Riviste scientifiche

Experimental diabetes device works by killing gut cells with hot water

New Scientist - Sab, 04/04/2020 - 00:05
A device that carries hot water down a tube into the gut may help manage diabetes by killing overgrown gut cells that release hormones key to metabolising food

[Editorial] Redefining vulnerability in the era of COVID-19

The Lancet - Sab, 04/04/2020 - 00:00
What does it mean to be vulnerable? Vulnerable groups of people are those that are disproportionally exposed to risk, but who is included in these groups can change dynamically. A person not considered vulnerable at the outset of a pandemic can become vulnerable depending on the policy response. The risks of sudden loss of income or access to social support have consequences that are difficult to estimate and constitute a challenge in identifying all those who might become vulnerable. Certainly, amid the COVID-19 pandemic, vulnerable groups are not only elderly people, those with ill health and comorbidities, or homeless or underhoused people, but also people from a gradient of socioeconomic groups that might struggle to cope financially, mentally, or physically with the crisis.

[Editorial] COVID-19 will not leave behind refugees and migrants

The Lancet - Sab, 04/04/2020 - 00:00
Never has the “leave no one behind” pledge felt more urgent. As nations around the world implement measures to control the spread of SARS-CoV-2, including lockdowns and restrictions on individuals’ movements, they must heed their global commitments. When member states adopted the UN 2030 Agenda for Sustainable Development, they promised to ensure no one will be left behind. Chief among the world's most vulnerable people are refugees and migrants. The COVID-19 crisis puts these groups at enormous risk.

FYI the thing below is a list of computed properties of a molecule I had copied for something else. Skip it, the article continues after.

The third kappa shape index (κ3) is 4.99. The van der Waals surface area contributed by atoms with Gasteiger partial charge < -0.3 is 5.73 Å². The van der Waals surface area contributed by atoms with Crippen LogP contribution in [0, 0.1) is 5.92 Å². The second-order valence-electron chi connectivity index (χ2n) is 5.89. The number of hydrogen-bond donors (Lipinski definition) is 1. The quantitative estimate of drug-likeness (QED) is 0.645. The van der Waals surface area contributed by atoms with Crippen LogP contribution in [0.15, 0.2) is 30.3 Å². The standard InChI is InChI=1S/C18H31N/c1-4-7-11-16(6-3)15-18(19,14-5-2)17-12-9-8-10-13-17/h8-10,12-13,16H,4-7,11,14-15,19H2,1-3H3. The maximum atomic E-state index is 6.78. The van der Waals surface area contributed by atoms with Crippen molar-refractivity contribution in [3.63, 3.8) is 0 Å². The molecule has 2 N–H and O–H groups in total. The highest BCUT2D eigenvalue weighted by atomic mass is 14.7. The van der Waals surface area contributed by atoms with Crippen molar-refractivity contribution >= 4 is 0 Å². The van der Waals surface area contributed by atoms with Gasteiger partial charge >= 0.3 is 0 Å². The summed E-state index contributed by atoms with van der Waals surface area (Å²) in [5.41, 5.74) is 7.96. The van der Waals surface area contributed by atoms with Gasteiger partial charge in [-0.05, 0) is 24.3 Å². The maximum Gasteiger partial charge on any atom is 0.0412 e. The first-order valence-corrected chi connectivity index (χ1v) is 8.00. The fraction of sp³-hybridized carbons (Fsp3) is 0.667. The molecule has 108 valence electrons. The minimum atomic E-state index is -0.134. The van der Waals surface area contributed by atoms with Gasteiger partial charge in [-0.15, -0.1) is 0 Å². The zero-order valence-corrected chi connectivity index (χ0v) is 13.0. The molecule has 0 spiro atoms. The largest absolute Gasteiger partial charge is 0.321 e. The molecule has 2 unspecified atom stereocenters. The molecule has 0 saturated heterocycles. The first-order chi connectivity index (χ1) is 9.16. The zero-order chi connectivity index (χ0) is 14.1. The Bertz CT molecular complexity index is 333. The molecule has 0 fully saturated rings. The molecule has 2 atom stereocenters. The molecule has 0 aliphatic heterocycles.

[Editorial] Open versus endovascular repair of aortic aneurysms

The Lancet - Sab, 04/04/2020 - 00:00
When the UK National Institute for Health and Care Excellence (NICE) released draft guidelines on the diagnosis and management of abdominal aortic aneurysms in May, 2018, it caused outcry. By recommending that endovascular aneurysm repair (EVAR) of unruptured aneurysms should not be offered—even in patients for whom open surgical repair was contraindicated—critics said that many patients would be denied life-saving treatment and that the guidelines were unworkable.

[Comment] The COVID-19 pandemic in the USA: what might we expect?

The Lancet - Sab, 04/04/2020 - 00:00
As of March 19, 2020, 191 127 cases of, including 7807 deaths attributed to, coronavirus disease 2019 (COVID-19) have been reported worldwide.1 The incidence of reported cases in China has dramatically reduced to tens per day as a result of strict social distancing measures; however, the pandemic severe acute respiratory syndrome coronavirus 2 (SARS-CoV-2) is now generating sustained transmission in many countries including the USA. In The Lancet, Isaac Ghinai, Tristan D McPherson, and colleagues2 report details of the first known human-to-human transmission of SARS-CoV-2 in the USA, which was identified in late January, 2020.

[Comment] A planetary health perspective on COVID-19: a call for papers

The Lancet - Sab, 04/04/2020 - 00:00
It is natural during the unfolding coronavirus disease 2019 (COVID-19) pandemic to focus on emergency response planning, including containment, treatment procedures, and vaccine development, and nobody would doubt the need for these measures. However, an emergency can also open a window of opportunity for reflection and learning. We live in increasingly global, interdependent, and environmentally constrained societies and the COVID-19 pandemic exemplifies these aspects of our world. We would therefore be wise to take a broad integrated perspective on this disease, the impacts of which are already spilling over into the realms of economics, international trade, politics, and inequality.